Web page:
Bollywood is not a male-dominated industry, says Farah Khan
Filmmaker-choreographer Farah Khan does not agree with the view that Bollywood is a male-dominated industry. She says whoever brings in big money here can become a superstar.
Mumbai: Filmmaker-choreographer Farah Khan does not agree with the view that Bollywood is a male-dominated industry. She says whoever brings in big money here can become a superstar.
Farah revealed her opinion at the launch of Kaveree Bamzai's book "No Regrets: The Guilt-Free Woman's Guide To A Good Life".
"It's about who brings in maximum money," Farah explained, underlining her opinion that power equations in Bollywood were not gender-specific.
She added: "You have to blame the rest of the country for that, because who patronises the movies? It's not the industry. It's the country and people who want to go and see the movies. So, whoever brings in the biggest money will be the biggest superstar. The minute women start bringing in the big bucks, they will be the superstars. It's a business model. I think at some point, women might rule the industry. In the last 30 years, a lot has changed."
Farah Khan started her Bollywood journey as a choreographer for the Aamir Khan-starrer "Jo Jeeta Wohi Sikandar" (1992), and since then she worked as a dance director in a number of successful films.
She made her Bollywood debut as a director with "Main Hoon Na" in 2004, and followed it up with films such as "Om Shanti Om", "Tees Maar Khan" and "Happy New Year".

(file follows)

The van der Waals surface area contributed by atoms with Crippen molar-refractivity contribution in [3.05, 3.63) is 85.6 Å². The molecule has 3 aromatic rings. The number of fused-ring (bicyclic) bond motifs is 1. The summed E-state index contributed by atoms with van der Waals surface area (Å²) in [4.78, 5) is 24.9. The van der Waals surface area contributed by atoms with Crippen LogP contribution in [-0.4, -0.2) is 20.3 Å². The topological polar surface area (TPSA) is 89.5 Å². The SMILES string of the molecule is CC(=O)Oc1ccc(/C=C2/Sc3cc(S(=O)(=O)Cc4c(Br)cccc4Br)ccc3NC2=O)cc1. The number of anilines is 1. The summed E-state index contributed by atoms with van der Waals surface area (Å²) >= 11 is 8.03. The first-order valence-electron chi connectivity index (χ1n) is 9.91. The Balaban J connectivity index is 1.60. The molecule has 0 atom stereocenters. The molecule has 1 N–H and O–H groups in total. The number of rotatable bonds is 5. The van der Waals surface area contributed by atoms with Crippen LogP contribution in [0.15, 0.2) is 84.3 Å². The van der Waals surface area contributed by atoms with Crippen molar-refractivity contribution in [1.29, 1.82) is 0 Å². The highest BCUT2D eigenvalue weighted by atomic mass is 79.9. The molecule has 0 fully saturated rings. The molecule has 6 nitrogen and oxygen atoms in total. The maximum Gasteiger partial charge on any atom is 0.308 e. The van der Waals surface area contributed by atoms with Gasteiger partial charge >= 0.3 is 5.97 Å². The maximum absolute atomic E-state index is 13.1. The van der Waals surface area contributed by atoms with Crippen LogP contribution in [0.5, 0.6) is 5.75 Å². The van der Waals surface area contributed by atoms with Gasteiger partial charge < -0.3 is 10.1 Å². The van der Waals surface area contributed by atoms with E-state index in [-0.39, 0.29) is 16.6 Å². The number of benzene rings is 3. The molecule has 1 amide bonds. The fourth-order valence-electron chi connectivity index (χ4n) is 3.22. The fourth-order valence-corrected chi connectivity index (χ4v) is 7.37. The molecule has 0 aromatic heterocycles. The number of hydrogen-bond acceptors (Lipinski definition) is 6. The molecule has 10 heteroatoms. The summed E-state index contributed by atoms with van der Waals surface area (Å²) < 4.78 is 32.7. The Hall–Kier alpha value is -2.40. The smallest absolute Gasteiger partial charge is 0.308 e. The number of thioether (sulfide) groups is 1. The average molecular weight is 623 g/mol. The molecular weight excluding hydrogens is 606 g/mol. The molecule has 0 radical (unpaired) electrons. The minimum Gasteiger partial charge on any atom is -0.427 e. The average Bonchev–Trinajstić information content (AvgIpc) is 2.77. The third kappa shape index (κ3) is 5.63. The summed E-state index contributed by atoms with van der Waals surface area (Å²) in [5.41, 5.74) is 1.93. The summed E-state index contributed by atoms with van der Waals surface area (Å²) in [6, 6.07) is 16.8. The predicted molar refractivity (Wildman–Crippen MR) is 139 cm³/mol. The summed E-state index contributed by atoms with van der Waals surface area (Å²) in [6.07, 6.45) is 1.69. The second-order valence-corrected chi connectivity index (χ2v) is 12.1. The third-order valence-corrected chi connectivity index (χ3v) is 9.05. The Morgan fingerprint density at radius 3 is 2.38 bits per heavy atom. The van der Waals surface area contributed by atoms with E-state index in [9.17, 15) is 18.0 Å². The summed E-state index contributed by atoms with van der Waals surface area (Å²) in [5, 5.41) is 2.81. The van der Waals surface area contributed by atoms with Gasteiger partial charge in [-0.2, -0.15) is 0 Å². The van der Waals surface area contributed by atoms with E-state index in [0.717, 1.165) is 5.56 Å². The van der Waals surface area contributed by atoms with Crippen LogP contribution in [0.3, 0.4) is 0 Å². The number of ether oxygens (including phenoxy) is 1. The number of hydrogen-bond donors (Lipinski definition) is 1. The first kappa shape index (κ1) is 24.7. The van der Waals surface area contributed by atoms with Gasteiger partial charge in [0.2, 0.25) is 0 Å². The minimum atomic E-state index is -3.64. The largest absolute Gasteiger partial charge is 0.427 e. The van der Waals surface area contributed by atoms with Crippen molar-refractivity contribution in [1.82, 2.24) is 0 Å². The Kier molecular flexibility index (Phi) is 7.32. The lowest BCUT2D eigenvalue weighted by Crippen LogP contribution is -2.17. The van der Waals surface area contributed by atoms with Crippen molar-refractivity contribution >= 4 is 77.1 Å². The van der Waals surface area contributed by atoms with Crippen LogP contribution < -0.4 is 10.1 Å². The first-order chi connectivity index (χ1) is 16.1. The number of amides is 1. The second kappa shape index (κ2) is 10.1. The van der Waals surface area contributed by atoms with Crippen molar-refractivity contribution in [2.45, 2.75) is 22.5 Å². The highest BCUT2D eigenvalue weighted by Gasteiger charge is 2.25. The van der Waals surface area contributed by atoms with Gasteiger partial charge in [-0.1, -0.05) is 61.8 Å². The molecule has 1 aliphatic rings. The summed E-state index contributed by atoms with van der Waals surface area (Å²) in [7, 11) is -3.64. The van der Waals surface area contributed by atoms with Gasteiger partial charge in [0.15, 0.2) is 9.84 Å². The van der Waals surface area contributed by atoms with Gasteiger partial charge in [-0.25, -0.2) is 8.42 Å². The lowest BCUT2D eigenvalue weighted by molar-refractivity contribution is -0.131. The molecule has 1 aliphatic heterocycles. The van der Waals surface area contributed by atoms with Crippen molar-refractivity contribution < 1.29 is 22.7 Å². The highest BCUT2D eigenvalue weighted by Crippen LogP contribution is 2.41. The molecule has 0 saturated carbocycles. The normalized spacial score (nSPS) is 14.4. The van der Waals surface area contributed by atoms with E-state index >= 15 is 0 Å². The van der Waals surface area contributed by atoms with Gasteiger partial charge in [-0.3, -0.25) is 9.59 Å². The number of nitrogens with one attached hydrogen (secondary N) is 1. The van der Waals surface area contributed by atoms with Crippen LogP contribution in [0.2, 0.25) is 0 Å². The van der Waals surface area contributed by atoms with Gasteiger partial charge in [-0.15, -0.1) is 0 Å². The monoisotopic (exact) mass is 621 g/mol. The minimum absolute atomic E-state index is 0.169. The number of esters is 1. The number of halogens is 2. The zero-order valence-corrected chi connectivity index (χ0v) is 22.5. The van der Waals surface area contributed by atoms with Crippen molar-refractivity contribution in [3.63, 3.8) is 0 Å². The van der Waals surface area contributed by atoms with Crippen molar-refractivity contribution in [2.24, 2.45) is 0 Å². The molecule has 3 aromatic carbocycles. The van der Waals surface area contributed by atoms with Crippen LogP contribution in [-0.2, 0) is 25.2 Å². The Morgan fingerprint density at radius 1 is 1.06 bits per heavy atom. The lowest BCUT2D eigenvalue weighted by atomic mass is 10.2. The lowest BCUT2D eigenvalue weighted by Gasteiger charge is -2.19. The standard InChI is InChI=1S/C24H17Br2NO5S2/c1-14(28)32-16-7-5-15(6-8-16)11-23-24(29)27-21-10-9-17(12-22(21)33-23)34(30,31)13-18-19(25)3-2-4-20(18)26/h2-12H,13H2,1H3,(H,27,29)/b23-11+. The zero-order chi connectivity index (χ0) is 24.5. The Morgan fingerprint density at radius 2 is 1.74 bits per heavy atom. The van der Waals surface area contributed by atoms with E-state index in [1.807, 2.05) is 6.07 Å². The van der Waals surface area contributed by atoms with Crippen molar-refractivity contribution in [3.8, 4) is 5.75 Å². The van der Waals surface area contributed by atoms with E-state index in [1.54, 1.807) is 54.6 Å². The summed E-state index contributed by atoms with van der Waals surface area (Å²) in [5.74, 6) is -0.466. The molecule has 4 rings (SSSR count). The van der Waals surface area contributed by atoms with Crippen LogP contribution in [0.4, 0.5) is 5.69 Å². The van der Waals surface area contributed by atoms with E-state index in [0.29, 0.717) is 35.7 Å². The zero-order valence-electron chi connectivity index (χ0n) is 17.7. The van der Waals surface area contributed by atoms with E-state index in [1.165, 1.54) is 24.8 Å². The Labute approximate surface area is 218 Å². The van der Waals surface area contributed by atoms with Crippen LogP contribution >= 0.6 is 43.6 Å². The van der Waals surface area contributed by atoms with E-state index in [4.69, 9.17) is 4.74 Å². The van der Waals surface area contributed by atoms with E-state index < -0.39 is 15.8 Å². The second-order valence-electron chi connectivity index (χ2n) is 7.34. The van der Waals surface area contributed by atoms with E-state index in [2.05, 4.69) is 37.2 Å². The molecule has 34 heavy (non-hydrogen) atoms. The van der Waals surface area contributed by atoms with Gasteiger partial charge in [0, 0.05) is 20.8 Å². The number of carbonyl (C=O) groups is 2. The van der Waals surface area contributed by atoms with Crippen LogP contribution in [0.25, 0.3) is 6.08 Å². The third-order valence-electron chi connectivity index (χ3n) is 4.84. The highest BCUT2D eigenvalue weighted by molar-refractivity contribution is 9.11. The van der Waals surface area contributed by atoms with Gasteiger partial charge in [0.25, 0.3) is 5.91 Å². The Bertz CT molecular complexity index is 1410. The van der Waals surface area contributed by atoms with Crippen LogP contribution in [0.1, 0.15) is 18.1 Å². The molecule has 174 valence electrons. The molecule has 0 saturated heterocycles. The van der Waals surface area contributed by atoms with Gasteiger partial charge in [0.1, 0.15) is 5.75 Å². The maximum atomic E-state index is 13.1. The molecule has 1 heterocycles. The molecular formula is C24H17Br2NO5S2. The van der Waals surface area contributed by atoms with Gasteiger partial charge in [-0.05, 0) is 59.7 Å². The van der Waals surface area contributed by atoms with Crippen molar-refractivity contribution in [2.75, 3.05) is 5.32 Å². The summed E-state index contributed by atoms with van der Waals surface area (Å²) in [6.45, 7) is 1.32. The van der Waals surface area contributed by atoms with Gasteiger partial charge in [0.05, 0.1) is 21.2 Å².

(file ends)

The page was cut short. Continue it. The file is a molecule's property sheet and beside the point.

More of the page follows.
A few months back, it was announced that Rohit Shetty will produce a film directed by Farah Khan. Since then, there have been speculations suggesting the project in question is a remake of the Amitabh Bachchan-Hema Malini comedy "Satte Pe Satta".
"It is all speculations," said Farah, talking about these reports. "Even we are not aware of what we will make. All I can say is I will start working on my next film next year," she added.
When Farah Khan started directing films, she was tagged the Manmohan Desai of today's generation for her out-and-out, larger-than-life brand of entertainment. Asked how she looks at that tag, Farah said: "It all started during 'Main Hoon Na'. There was one headline about it and it suddenly caught on. Of course, I loved Manmohan Desai movies but he wasn't my favourite director. I really enjoyed the movies of Nasir Hussain and Vijay Anand. In fact, at one point, I thought of making Desai's biopic because he had quite a fascinating life. We grew up in the seventies, so we enjoyed his brand of filminess, which is hard to come by now."
Farah Khan married Shirish Kunder, editor of her film "Main Hoon Na", in December 2004. She gave birth to triplets in 2008 -- a son and two daughters.
Asked what she thinks about the star kid culture, and the paparazzi frenzy around star kids, she replied: "I think it is not their choice, and who is to be blamed? Everyone wants to see them, which is why their photographs are clicked. If nobody wanted to see them, they would not be stalked at schools and play-dates. Everyone wants to know what they are doing. It is sad, but you need to take kids out. I go to supermarkets with my kids for grocery and we go to Versova Beach. Now, my kids know who am I when people take photos of us. When we are abroad, they (kids) tell me, 'mamma run, Indians are coming!' (laughs). I think you have to treat them as normal as possible."